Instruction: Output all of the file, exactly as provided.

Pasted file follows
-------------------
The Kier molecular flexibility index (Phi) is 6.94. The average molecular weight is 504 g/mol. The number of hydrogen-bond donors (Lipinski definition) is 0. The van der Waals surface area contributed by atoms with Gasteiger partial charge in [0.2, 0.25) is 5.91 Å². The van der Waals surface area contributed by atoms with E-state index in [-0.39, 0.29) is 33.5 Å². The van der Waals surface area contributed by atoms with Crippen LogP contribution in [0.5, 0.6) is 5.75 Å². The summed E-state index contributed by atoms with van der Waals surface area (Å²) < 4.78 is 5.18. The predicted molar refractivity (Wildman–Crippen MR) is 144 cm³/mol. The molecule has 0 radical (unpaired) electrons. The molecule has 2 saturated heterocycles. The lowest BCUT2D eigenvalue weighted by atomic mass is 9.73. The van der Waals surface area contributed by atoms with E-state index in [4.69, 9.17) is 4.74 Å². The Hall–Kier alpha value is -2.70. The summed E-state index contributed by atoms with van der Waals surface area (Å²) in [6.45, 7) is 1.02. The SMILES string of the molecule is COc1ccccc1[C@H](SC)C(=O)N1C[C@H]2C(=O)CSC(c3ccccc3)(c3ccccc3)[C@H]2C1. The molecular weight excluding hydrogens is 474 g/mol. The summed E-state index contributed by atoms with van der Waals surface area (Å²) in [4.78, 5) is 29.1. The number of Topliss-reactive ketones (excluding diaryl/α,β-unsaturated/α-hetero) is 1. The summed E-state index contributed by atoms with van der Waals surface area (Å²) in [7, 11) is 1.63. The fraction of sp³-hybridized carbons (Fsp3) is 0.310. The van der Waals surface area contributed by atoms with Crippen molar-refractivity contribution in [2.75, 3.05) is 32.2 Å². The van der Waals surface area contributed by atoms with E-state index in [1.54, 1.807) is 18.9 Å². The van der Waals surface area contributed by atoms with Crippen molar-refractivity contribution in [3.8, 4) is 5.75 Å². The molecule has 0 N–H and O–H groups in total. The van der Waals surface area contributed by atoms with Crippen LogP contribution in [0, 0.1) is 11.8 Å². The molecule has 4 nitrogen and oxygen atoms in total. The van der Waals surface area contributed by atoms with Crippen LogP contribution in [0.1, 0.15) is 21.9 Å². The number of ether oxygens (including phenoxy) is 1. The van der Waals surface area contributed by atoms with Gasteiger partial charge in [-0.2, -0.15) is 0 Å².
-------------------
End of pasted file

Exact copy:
The Kier molecular flexibility index (Phi) is 6.94. The average molecular weight is 504 g/mol. The number of hydrogen-bond donors (Lipinski definition) is 0. The van der Waals surface area contributed by atoms with Gasteiger partial charge in [0.2, 0.25) is 5.91 Å². The van der Waals surface area contributed by atoms with E-state index in [-0.39, 0.29) is 33.5 Å². The van der Waals surface area contributed by atoms with Crippen LogP contribution in [0.5, 0.6) is 5.75 Å². The summed E-state index contributed by atoms with van der Waals surface area (Å²) < 4.78 is 5.18. The predicted molar refractivity (Wildman–Crippen MR) is 144 cm³/mol. The molecule has 0 radical (unpaired) electrons. The molecule has 2 saturated heterocycles. The lowest BCUT2D eigenvalue weighted by atomic mass is 9.73. The van der Waals surface area contributed by atoms with E-state index in [4.69, 9.17) is 4.74 Å². The Hall–Kier alpha value is -2.70. The summed E-state index contributed by atoms with van der Waals surface area (Å²) in [6.45, 7) is 1.02. The SMILES string of the molecule is COc1ccccc1[C@H](SC)C(=O)N1C[C@H]2C(=O)CSC(c3ccccc3)(c3ccccc3)[C@H]2C1. The molecular weight excluding hydrogens is 474 g/mol. The summed E-state index contributed by atoms with van der Waals surface area (Å²) in [4.78, 5) is 29.1. The number of Topliss-reactive ketones (excluding diaryl/α,β-unsaturated/α-hetero) is 1. The summed E-state index contributed by atoms with van der Waals surface area (Å²) in [7, 11) is 1.63. The fraction of sp³-hybridized carbons (Fsp3) is 0.310. The van der Waals surface area contributed by atoms with Crippen molar-refractivity contribution in [2.75, 3.05) is 32.2 Å². The van der Waals surface area contributed by atoms with E-state index in [1.54, 1.807) is 18.9 Å². The van der Waals surface area contributed by atoms with Crippen molar-refractivity contribution in [3.8, 4) is 5.75 Å². The molecule has 0 N–H and O–H groups in total. The van der Waals surface area contributed by atoms with Crippen LogP contribution in [0, 0.1) is 11.8 Å². The molecule has 4 nitrogen and oxygen atoms in total. The van der Waals surface area contributed by atoms with Crippen LogP contribution in [0.1, 0.15) is 21.9 Å². The number of ether oxygens (including phenoxy) is 1. The van der Waals surface area contributed by atoms with Gasteiger partial charge in [-0.2, -0.15) is 0 Å².